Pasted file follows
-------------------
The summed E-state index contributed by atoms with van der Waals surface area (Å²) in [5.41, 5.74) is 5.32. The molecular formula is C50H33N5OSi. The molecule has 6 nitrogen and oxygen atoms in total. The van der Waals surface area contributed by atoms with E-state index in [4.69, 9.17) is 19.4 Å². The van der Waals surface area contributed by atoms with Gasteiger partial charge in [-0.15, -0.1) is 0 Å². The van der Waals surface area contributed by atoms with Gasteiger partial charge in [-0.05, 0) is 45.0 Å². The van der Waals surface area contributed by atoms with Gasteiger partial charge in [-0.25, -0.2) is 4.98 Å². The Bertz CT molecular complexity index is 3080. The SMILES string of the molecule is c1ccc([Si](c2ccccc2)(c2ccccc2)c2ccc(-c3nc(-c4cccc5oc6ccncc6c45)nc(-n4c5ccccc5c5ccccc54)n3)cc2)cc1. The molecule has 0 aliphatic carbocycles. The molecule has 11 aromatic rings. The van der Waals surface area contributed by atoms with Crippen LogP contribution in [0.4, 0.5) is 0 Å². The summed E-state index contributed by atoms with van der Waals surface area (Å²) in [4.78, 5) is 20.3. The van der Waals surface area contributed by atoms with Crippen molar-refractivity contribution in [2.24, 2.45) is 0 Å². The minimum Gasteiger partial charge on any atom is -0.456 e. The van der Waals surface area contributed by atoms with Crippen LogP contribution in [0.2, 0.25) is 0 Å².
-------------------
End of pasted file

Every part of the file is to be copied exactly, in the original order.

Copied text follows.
The summed E-state index contributed by atoms with van der Waals surface area (Å²) in [5.41, 5.74) is 5.32. The molecular formula is C50H33N5OSi. The molecule has 6 nitrogen and oxygen atoms in total. The van der Waals surface area contributed by atoms with E-state index in [4.69, 9.17) is 19.4 Å². The van der Waals surface area contributed by atoms with Gasteiger partial charge in [-0.15, -0.1) is 0 Å². The van der Waals surface area contributed by atoms with Gasteiger partial charge in [-0.05, 0) is 45.0 Å². The van der Waals surface area contributed by atoms with Gasteiger partial charge in [-0.25, -0.2) is 4.98 Å². The Bertz CT molecular complexity index is 3080. The SMILES string of the molecule is c1ccc([Si](c2ccccc2)(c2ccccc2)c2ccc(-c3nc(-c4cccc5oc6ccncc6c45)nc(-n4c5ccccc5c5ccccc54)n3)cc2)cc1. The molecule has 0 aliphatic carbocycles. The molecule has 11 aromatic rings. The van der Waals surface area contributed by atoms with Crippen LogP contribution in [0.4, 0.5) is 0 Å². The summed E-state index contributed by atoms with van der Waals surface area (Å²) in [4.78, 5) is 20.3. The van der Waals surface area contributed by atoms with Crippen molar-refractivity contribution in [2.24, 2.45) is 0 Å². The minimum Gasteiger partial charge on any atom is -0.456 e. The van der Waals surface area contributed by atoms with Crippen LogP contribution in [0.2, 0.25) is 0 Å².